cloudship

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cloudship last won the day on October 16 2011

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About cloudship

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  1. Businesses I would like to see Downtown

    The idea of books themselves is in hiatus. In killing off most ogf their competition, they ironically killed off mush of their own business. Most people no longer shop for or even think about books now because they have nowhere to interface with them. What little is left for bookstores focus increasingly on best sellers list, which really only appeals to a small population. Most people who would purchase more than cheap paperbacks are looking for smoething more in depth. And while Amazon may give you some access to purchase a wide variety of books, you cant actually see what you are getting until it is delivered. That makes it a tough sell. So those people are turning more and more to the Internet and forgoing books altogether. I think that actually will open up a new oppotunity for the independent booksellers. Large independent shops, that leverage Amazon marketplace, I think will start to spring up more and more. I think Orlando is a ripe area for a good size bookstore. While the Internet is great, it still lacks the ability to show off nice illustrations and good pictures.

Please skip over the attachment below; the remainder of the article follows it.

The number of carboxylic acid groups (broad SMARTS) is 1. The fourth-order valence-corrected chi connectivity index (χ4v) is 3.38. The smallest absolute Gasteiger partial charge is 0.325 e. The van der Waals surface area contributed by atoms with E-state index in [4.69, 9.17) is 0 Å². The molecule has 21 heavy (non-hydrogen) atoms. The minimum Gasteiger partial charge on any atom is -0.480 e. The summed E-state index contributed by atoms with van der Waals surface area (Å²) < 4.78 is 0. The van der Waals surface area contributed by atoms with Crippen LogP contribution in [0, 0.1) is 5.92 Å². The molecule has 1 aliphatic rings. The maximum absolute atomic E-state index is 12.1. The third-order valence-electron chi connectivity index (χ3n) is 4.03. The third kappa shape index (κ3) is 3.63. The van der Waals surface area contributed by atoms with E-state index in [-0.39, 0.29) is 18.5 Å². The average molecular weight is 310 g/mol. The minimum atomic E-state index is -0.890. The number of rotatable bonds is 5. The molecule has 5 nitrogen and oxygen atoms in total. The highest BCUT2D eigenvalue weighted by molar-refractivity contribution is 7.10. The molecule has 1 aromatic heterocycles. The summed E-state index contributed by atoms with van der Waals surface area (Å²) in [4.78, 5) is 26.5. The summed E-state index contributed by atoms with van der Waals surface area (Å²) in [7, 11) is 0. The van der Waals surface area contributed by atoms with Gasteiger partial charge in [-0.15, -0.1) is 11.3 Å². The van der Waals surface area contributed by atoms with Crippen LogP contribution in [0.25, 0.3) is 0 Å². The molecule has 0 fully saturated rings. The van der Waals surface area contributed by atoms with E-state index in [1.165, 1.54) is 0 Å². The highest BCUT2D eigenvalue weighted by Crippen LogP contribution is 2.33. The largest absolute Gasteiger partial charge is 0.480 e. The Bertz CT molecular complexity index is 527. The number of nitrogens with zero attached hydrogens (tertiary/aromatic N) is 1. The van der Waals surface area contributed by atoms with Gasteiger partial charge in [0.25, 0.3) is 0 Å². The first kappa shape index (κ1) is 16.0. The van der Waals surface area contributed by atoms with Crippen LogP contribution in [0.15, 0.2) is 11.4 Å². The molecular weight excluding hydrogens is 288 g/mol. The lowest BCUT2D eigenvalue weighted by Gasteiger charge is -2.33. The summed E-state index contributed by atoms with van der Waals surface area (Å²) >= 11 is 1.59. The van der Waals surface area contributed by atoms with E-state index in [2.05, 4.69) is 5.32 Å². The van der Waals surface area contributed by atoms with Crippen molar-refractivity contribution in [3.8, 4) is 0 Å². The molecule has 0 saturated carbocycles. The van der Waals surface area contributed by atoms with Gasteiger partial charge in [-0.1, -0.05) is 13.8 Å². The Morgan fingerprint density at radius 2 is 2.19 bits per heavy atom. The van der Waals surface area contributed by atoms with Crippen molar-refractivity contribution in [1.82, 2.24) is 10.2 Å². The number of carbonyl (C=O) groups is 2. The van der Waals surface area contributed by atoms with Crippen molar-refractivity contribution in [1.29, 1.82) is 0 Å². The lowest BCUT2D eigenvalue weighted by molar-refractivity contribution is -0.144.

2. Metro Orlando Headlines

    Am I evil when I say "And this is a problem"? I am not trying to say retirees are bad, or that they dont contribute or that we dont want them. I just would like to see a focus on a more diverse population structure than the elderly and young families.
  3. Metro Orlando Headlines

    It's not just class size. It's school size, and that is something I think that a lot of states and people, not just Florida, miss. The reality is that a student's journey through college is about much more than classes. Just as some people love living in the big city and some want to live in a small town, so some students want to go to a huge college, and some want to go to a real small one. And some also want to go to one in between. Full Sail definitely fits the bill, I think there is rome for more. And perhaps something less "comercialized". It's not something you can build right away, either - it takes some time to develop. FPU really emphasizes what a bad idea it really was to kill the HSR link. I am perhaps being a bit of an optimist here, but maybe this will be enough to drive a rail project connecting USF, FPU, and UCF. One thing, I was reading up a little bit on FPU, and seeing exactly what and how that came to be, I would be very careful about setting my expectations too high. Once again this is a case of the state thinking people are produce and can just be relocated at will, and are just a certain quanmtity of the same thing. This move and break really will reverberate through the student and faculy population. That could be something quite disaterous to both enrollment and academics.